Monday, 15 April 2013 19:25
Summary :We initially set off for Pin-Parbati Pass. The initial route is from Barsheni (roadhead which is 2.5 hours from Bhuntar)upto Kheer ganga via Rudra Nag, which has a waterfall of such intensity that one shudders to imagine what would happen to anyone falling in it, is through nice pine forests. One would find several tourists making their way upto Khir ganga. The route continues along the Parbati rive, crossing Tunda Bhuj, where one would find several "gujjars" with their cows/buffaloes. The route is through alpine meadows and undulating landscape. The one comes across an interesting spot called "Thakur Kuan" which one has to cross in a trolley (tougher than it seems & imagine crossing it when the pulling string on one end is broken -:). After, Thakur Kuan then next big and unmistakable landmark is "Pandav bridge" which is essentially two huge boulders wedged across the river. Believe me when it rains crossing this slippery "Pandav Bridge" can be a challenge for some. After this one walks to Mantalai, a holy place, where few of the more adventurous tourists come to. Mantalai is well marked by the presence of a shiva temple. The route upto Mantalai is well marked (though by no means easy esp when one is carrying a 25-30kg backpack). Beyond Mantalai is the glacier zone and the route disappears. Here one needs a good guide else it is almost impossible to tell the route. WE crossed Mantalai and into the snout of the Parbati glacier, and it was here that we made a huge mistake in route navigation (we realized later when we started using the GPS). Instead of veering to the left from the snout of the glacier we actually covered (cut across) the whole Parbati Glacier, which most people would not have done so. Upon traversing to the head of the parvati glacier we could see the origins of the Parvati river. After crossing the parvati glacier (which looking back now seems hazardous) one crosses a huge snowfield, flanked on both sides by various peaks (5000 - 6000 m range). The frontal view is blocked by a massive glacial wall of ice. Once across the snowfield as one turns south east there is another gentle slope, which is heavily crevassed (though they had not opened up), which rises up another 200M. At the end of this is a pass with a steep descent to a valley on the other side. One can't cross on the left side of this pass as it is heavily covered with ice & broken at several places. Towards the right of the pass is a steep descent across snow and boulder field. Since the descent was steep, and with heavy backpacks some of the group were not confident of getting down. Also, pitons and 50-70MM rope would have been handy (we had about 25 M of rope) in crossing this pass. The views from this pass are simply breathtaking. There is a plethora of snow clad peaks to be seen and on the descent of this pass one can see waterfalls which feeds the stream/river originating on the other side. The stream flows westward on the other side through the valley, which seemed to have greenery, in contrast to the snow clad slopes on this side of the pass. I have to explore this path a bit more on the maps but I think this heads into the Bhaba valley (via Nestal and Sawak). Since we were not 100% sure about where this route would head, weighing the risks, and keeping in mind the saying that "Discretion is the better part of valour" we decide to, by majority vote (I was outvoted -:) )to retrace our path. By this time we had our GPS working and we knew our navigation error and while retracing our paths we knew how to go across to the Parbati pass. However, due to circumstances we decided to head back the way we came. (Am trying to keep the summary short -:) ). Overall it was a satisfying 10-day exploratory trek.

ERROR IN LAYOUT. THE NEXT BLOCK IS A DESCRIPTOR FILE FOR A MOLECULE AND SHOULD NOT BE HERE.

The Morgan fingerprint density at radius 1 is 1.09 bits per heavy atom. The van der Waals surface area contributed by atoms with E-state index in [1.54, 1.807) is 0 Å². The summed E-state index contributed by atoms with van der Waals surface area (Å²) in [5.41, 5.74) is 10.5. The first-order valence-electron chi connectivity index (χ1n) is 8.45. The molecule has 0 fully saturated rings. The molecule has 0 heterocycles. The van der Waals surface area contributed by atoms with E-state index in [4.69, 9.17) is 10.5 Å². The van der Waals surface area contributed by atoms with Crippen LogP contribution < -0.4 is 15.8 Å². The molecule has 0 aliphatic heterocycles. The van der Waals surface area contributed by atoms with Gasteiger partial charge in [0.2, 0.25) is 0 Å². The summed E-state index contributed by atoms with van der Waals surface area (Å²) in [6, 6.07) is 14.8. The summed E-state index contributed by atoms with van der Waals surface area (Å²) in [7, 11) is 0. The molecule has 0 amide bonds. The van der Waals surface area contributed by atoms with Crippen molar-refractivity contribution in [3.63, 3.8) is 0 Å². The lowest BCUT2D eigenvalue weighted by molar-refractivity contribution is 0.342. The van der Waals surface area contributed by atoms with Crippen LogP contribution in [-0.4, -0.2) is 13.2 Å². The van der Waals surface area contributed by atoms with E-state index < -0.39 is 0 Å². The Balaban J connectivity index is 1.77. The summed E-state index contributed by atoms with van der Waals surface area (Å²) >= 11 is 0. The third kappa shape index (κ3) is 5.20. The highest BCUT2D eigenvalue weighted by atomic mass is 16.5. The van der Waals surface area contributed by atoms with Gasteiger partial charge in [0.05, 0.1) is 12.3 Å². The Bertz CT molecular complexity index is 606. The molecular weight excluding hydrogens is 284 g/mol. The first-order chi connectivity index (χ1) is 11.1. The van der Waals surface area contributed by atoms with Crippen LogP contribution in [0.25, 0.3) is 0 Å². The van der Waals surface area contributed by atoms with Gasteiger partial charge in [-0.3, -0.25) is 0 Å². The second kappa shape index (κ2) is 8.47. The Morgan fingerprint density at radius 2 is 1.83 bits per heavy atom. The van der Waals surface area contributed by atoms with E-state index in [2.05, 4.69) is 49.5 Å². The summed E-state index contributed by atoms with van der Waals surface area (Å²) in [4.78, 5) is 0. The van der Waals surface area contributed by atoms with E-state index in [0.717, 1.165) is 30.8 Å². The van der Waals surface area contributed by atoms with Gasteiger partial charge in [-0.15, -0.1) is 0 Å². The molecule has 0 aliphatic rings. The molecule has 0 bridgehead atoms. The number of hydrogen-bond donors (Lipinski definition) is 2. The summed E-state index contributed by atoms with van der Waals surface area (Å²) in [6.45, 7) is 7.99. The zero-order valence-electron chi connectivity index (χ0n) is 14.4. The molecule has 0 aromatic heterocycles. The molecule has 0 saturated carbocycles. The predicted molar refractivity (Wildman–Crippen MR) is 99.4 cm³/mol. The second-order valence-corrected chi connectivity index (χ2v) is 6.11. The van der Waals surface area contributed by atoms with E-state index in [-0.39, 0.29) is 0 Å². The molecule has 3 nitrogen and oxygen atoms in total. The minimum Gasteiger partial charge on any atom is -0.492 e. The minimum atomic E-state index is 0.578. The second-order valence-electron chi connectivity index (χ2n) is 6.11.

A more interesting and erudite description by my trekmate can be found here :-
Itinerary of the Trek